Peer Editing -
What you need to know
|When You are the Reader
- Always read through a piece twice. First
time reading through you get familiar with the piece. Your
second reading try to understand what is being said and how. Ask
questions of the writer if you don't quite get what they are
- Take the role of the intended reader. What
writers need most is the truth. Writer's want someone who is reading
for content not for errors. The most valuable editing advice
concerns content, organization and style. If your only comments are
about punctuation, mechanics or spelling then you are not
'showing' the writer how to engage a reader. Think like a reader.
- Avoid "fixing" the problem. Do not take on
the writer's work as your own. Your role as peer editor is to bring
problems to the writer's attention. The biggest help you can
offer is to point out what works and doesn't work for you as a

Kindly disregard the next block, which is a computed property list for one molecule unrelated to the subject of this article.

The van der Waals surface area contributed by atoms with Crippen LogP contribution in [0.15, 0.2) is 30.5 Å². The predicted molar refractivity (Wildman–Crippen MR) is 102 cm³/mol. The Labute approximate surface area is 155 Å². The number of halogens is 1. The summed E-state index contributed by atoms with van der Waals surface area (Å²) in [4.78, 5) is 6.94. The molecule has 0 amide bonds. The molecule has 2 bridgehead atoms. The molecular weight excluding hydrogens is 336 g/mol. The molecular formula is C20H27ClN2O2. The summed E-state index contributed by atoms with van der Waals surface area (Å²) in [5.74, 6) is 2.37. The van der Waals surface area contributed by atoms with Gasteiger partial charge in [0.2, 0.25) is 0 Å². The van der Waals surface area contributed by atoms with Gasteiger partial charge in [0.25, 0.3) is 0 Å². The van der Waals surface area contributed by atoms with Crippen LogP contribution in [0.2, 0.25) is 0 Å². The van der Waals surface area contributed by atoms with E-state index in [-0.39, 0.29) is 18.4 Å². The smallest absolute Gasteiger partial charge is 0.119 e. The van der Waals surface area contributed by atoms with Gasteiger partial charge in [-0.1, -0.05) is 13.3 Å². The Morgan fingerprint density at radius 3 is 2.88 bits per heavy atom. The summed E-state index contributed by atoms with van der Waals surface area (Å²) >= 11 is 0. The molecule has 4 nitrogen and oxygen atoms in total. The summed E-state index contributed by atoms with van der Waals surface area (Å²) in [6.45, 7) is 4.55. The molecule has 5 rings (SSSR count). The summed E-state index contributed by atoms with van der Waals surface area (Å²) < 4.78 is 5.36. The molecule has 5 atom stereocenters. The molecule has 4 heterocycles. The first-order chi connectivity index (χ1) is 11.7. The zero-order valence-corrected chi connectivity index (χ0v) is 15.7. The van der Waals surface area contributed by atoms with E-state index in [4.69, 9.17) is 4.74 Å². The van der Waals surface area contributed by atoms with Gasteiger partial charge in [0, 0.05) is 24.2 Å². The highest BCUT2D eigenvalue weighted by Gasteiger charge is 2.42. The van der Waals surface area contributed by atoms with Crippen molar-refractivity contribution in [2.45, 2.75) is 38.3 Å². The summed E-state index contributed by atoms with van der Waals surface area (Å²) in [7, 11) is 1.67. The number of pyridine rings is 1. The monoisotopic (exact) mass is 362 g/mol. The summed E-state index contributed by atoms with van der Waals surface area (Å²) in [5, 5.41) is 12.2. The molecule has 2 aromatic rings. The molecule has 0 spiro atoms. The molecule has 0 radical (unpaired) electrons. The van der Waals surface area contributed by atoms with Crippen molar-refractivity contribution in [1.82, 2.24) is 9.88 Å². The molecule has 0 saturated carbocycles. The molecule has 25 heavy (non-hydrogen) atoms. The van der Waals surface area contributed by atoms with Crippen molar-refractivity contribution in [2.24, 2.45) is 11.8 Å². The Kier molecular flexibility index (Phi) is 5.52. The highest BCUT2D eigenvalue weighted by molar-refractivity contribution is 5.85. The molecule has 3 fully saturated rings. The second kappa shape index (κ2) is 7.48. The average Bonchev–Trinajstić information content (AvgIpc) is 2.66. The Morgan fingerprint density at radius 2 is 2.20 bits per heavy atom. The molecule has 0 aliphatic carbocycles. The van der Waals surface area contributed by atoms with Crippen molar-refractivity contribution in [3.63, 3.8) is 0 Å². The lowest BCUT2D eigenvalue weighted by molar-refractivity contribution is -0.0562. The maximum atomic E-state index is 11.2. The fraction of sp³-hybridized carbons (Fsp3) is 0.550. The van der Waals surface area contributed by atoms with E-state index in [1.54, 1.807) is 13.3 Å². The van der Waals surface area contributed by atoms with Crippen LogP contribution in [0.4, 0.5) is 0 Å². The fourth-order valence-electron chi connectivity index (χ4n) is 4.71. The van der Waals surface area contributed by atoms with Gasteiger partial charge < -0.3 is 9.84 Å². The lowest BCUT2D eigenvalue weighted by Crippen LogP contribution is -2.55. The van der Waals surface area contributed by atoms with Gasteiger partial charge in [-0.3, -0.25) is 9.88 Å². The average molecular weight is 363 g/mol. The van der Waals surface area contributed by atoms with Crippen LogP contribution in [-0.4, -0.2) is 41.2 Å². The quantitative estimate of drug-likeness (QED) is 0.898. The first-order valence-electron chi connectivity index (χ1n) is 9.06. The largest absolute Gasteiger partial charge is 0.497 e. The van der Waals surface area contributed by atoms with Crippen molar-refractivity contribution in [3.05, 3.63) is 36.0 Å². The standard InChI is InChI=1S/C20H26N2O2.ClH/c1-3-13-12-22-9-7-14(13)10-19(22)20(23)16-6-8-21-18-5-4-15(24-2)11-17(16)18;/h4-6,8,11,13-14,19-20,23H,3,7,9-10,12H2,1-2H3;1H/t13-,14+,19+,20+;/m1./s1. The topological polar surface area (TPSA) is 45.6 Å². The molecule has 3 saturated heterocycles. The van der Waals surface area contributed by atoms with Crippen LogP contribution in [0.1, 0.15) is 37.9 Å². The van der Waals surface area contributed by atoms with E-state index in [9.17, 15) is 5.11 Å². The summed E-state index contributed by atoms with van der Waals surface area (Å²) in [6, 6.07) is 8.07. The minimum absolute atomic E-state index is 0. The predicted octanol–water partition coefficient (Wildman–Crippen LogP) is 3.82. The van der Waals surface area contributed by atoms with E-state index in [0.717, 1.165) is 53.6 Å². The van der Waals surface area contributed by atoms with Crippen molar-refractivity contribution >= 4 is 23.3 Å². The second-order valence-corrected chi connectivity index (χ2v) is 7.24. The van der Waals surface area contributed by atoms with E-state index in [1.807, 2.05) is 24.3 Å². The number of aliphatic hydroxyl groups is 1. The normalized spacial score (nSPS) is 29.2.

- Be specific, honest and constructive.
Start by telling the writer what you like and then mention what
doesn't work. Try something like; "I wasn't clear about what this
sentence meant. "Wherever you can, say why you found that
something worked or didn't work.
When you are the writer
- Listen with both ears and not your heart.
- Never argue, but answer questions you are
directly asked. Don't defend your work.
- Ask for clarification if you don't
understand what the editor suggests. Use specific words that don't
have underlying meaning.
- It is up to you to ignore the advice or
use it to improve your writing.
questions to help you edit.